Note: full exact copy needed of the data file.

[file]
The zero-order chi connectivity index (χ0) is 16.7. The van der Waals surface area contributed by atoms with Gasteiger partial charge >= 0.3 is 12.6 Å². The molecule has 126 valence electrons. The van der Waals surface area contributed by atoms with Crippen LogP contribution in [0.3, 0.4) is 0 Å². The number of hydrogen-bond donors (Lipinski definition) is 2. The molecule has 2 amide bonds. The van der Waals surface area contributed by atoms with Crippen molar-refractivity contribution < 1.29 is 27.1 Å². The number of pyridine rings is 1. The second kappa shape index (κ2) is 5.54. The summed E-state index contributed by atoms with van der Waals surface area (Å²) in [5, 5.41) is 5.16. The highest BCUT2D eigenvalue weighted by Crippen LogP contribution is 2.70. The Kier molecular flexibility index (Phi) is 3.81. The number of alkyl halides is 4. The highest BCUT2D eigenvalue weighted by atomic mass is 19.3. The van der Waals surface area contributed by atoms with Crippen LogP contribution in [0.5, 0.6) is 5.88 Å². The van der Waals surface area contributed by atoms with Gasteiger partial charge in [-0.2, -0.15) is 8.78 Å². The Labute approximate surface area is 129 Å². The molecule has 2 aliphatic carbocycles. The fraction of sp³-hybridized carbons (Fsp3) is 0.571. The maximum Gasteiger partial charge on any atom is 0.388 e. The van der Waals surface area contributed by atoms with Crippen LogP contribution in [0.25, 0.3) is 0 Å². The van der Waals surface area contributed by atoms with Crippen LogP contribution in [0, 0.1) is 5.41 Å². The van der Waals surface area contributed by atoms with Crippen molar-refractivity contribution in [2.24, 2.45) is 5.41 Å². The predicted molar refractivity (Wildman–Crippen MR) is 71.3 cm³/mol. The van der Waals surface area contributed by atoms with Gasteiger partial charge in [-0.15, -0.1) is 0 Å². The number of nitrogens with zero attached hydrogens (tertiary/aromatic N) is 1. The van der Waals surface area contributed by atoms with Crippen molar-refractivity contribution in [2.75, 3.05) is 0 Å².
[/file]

The zero-order chi connectivity index (χ0) is 16.7. The van der Waals surface area contributed by atoms with Gasteiger partial charge >= 0.3 is 12.6 Å². The molecule has 126 valence electrons. The van der Waals surface area contributed by atoms with Crippen LogP contribution in [0.3, 0.4) is 0 Å². The number of hydrogen-bond donors (Lipinski definition) is 2. The molecule has 2 amide bonds. The van der Waals surface area contributed by atoms with Crippen molar-refractivity contribution < 1.29 is 27.1 Å². The number of pyridine rings is 1. The second kappa shape index (κ2) is 5.54. The summed E-state index contributed by atoms with van der Waals surface area (Å²) in [5, 5.41) is 5.16. The highest BCUT2D eigenvalue weighted by Crippen LogP contribution is 2.70. The Kier molecular flexibility index (Phi) is 3.81. The number of alkyl halides is 4. The highest BCUT2D eigenvalue weighted by atomic mass is 19.3. The van der Waals surface area contributed by atoms with Crippen LogP contribution in [0.5, 0.6) is 5.88 Å². The van der Waals surface area contributed by atoms with Gasteiger partial charge in [-0.2, -0.15) is 8.78 Å². The Labute approximate surface area is 129 Å². The molecule has 2 aliphatic carbocycles. The fraction of sp³-hybridized carbons (Fsp3) is 0.571. The maximum Gasteiger partial charge on any atom is 0.388 e. The van der Waals surface area contributed by atoms with Crippen LogP contribution in [0.25, 0.3) is 0 Å². The van der Waals surface area contributed by atoms with Crippen LogP contribution in [0, 0.1) is 5.41 Å². The van der Waals surface area contributed by atoms with Crippen molar-refractivity contribution in [2.24, 2.45) is 5.41 Å². The predicted molar refractivity (Wildman–Crippen MR) is 71.3 cm³/mol. The van der Waals surface area contributed by atoms with Gasteiger partial charge in [-0.15, -0.1) is 0 Å². The number of nitrogens with zero attached hydrogens (tertiary/aromatic N) is 1. The van der Waals surface area contributed by atoms with Crippen molar-refractivity contribution in [2.75, 3.05) is 0 Å².